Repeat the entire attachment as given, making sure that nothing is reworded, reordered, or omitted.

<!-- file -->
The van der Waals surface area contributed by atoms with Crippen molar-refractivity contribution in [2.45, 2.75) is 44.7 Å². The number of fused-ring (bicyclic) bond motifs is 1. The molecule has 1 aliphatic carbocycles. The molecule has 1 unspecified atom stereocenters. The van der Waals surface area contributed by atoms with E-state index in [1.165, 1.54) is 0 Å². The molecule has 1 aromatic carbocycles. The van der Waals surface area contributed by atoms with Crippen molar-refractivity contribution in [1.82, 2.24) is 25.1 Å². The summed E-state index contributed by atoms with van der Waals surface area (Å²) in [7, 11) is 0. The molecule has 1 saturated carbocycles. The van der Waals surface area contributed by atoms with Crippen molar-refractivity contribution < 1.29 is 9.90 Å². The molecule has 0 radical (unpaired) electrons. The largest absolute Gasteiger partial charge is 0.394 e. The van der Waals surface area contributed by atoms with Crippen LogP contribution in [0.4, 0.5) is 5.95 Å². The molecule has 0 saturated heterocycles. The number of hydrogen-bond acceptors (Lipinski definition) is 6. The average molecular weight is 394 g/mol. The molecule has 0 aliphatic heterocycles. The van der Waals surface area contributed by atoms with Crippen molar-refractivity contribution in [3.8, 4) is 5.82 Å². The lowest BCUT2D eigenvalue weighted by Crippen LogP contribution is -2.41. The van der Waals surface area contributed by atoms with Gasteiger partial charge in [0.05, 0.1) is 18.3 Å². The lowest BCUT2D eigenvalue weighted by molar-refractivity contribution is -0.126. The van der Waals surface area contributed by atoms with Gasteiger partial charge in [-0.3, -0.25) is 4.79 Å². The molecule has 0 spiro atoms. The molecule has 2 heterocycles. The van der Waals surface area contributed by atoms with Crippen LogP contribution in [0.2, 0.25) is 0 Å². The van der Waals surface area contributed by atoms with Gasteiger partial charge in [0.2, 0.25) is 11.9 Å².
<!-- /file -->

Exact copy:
The van der Waals surface area contributed by atoms with Crippen molar-refractivity contribution in [2.45, 2.75) is 44.7 Å². The number of fused-ring (bicyclic) bond motifs is 1. The molecule has 1 aliphatic carbocycles. The molecule has 1 unspecified atom stereocenters. The van der Waals surface area contributed by atoms with E-state index in [1.165, 1.54) is 0 Å². The molecule has 1 aromatic carbocycles. The van der Waals surface area contributed by atoms with Crippen molar-refractivity contribution in [1.82, 2.24) is 25.1 Å². The summed E-state index contributed by atoms with van der Waals surface area (Å²) in [7, 11) is 0. The molecule has 1 saturated carbocycles. The van der Waals surface area contributed by atoms with Crippen molar-refractivity contribution < 1.29 is 9.90 Å². The molecule has 0 radical (unpaired) electrons. The largest absolute Gasteiger partial charge is 0.394 e. The van der Waals surface area contributed by atoms with Crippen LogP contribution in [0.4, 0.5) is 5.95 Å². The molecule has 0 saturated heterocycles. The number of hydrogen-bond acceptors (Lipinski definition) is 6. The average molecular weight is 394 g/mol. The molecule has 0 aliphatic heterocycles. The van der Waals surface area contributed by atoms with Crippen molar-refractivity contribution in [3.8, 4) is 5.82 Å². The lowest BCUT2D eigenvalue weighted by Crippen LogP contribution is -2.41. The van der Waals surface area contributed by atoms with Gasteiger partial charge in [0.05, 0.1) is 18.3 Å². The lowest BCUT2D eigenvalue weighted by molar-refractivity contribution is -0.126. The van der Waals surface area contributed by atoms with Gasteiger partial charge in [-0.3, -0.25) is 4.79 Å². The molecule has 0 spiro atoms. The molecule has 2 heterocycles. The van der Waals surface area contributed by atoms with Crippen LogP contribution in [0.2, 0.25) is 0 Å². The van der Waals surface area contributed by atoms with Gasteiger partial charge in [0.2, 0.25) is 11.9 Å².